Mowing the lawn is a bit more complicated than simply pulling out the lawn mower each Saturday morning. Before you start it up, consider whether your grass is a warm- or cool-season species—in other words, is it in its peak growing period? Also take into account the amount of rain that has fallen recently and the current length of your grass. In general, cool-season grasses should be kept between 2.5 and 3 inches high. If your grass is long enough that you could cut it back by one-third and it will still be in that sweet spot, grab that mower and get to work!
For those who live in places with high rainfall, mowing may be a weekly ritual if the grass typically grows in height by one-third each week. For people living in drought zones, mowing the lawn may be only a monthly chore. You might need to do a little mental gymnastics to come up with your lawn-mowing schedule, but sticking to these tips is helpful.
Waiting too long between each mow can also cause problems.
Waiting too long to cut the grass makes your property look sloppy and can be detrimental to the health of your grass. Overly tall blades hamper air flow, which can lead to fungal diseases, and discourage the formation of new shoots, which makes the lawn thinner. Because cutting tall grass can cause the lawn mower to clog and overheat, it can also increase wear and tear on the lawn mower itself.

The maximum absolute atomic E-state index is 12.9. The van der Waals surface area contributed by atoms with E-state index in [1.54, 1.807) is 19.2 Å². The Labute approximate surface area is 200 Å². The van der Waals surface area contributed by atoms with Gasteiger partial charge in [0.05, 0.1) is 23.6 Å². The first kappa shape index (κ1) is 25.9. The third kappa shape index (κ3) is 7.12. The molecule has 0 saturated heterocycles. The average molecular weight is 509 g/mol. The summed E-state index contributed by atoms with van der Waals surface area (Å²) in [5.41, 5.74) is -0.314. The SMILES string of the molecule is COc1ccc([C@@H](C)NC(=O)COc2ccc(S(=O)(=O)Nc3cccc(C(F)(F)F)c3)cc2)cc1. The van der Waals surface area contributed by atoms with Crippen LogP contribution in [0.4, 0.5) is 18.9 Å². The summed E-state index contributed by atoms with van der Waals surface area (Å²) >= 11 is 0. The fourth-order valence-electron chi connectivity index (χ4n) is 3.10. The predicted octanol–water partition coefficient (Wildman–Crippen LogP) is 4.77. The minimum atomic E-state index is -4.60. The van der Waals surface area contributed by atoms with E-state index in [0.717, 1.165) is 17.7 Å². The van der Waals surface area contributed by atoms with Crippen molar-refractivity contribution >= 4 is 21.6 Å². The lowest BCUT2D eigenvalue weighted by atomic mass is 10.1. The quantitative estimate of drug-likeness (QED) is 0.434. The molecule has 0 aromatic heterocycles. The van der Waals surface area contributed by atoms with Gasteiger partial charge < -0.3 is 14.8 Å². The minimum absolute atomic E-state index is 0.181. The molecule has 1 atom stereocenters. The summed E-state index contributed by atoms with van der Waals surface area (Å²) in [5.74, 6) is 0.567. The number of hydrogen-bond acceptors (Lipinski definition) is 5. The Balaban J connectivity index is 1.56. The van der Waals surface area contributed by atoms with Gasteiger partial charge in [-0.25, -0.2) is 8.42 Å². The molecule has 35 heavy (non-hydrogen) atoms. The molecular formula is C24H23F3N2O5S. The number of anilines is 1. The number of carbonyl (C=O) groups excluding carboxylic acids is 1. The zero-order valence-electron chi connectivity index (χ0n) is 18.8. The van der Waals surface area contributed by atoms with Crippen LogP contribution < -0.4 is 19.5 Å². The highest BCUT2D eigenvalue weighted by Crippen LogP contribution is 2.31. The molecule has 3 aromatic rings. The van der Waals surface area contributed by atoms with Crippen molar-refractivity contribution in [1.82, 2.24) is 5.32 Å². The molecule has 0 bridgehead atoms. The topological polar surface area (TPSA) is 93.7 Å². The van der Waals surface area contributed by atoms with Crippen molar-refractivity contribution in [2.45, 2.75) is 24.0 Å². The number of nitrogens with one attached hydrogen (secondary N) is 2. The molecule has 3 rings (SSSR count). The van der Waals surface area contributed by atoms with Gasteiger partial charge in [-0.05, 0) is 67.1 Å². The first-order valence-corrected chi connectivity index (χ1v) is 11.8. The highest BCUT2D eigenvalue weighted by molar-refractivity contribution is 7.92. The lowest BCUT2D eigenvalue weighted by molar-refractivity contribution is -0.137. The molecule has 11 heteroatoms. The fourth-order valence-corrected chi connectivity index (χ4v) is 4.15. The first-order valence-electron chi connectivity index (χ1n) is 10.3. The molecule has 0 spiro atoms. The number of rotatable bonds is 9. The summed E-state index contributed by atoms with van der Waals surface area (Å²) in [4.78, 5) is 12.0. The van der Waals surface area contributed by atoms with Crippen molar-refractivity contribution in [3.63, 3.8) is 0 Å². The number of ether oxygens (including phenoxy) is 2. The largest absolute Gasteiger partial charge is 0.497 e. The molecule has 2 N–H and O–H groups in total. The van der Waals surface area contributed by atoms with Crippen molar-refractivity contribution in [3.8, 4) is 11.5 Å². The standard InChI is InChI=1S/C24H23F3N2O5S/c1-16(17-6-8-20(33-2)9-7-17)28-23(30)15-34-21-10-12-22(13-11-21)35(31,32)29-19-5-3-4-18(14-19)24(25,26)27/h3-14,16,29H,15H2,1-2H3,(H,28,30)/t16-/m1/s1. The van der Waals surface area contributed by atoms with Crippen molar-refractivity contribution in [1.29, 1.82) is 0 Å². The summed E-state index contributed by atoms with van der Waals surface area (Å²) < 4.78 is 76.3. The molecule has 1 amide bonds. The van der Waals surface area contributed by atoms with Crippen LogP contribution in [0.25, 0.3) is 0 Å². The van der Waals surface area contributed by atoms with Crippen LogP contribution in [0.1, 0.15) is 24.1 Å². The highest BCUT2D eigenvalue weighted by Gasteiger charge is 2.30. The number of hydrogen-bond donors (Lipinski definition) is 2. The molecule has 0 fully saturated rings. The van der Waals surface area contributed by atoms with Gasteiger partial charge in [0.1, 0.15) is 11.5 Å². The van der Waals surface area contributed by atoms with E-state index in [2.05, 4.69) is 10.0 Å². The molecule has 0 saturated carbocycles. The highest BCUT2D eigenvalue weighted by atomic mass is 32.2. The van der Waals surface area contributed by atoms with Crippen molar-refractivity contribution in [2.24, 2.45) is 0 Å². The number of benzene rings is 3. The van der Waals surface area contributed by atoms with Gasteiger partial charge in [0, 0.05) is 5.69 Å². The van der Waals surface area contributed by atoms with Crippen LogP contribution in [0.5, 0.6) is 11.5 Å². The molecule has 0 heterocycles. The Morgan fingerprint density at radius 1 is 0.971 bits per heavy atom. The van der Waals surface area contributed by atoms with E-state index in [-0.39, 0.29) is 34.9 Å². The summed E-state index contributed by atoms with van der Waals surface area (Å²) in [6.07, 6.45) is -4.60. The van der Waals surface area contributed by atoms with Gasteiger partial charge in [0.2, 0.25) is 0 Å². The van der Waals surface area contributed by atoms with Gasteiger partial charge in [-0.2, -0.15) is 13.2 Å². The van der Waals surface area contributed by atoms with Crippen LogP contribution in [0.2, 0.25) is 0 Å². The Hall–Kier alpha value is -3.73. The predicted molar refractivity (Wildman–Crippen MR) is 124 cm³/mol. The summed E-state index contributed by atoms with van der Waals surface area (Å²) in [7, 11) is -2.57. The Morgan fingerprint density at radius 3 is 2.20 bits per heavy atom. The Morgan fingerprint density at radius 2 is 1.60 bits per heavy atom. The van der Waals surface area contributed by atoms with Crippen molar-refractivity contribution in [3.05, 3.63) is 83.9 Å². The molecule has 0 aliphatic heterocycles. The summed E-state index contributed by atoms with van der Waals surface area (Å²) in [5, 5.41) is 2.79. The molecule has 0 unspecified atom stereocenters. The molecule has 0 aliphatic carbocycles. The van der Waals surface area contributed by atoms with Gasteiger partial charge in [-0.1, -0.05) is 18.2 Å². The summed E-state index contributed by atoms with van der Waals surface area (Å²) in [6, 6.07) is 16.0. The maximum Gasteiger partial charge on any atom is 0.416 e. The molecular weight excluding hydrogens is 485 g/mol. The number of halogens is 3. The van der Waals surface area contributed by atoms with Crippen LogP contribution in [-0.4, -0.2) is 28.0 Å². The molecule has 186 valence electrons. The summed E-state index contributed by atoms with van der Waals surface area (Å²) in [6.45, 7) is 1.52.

If you’ve let your lawn get too long, cutting it drastically in one fell swoop can send the grass into shock, which makes it more susceptible to disease and pests. Instead, cut it gradually over several mowings until you reach the desired height.
Lawns and landscaping are a vital part of curb appeal. But maintaining a lush, green lawn takes know-how and effort—including regular mowing. To devise a mowing schedule, it is important to consider the grass species you have, the climate in your area, the prevailing weather, and the general health of your lawn.
Mowing too frequently or mowing the lawn too short can result in bad outcomes, including diseased grass, weed growth, poor conservation of water, yellowing grass, and weakened root systems. While there is no perfect frequency for mowing the lawn, studying your lawn and sticking to the one-third rule—making sure that you’re cutting off no more than one-third of the blades’ height—will help keep your lawn looking its greenest!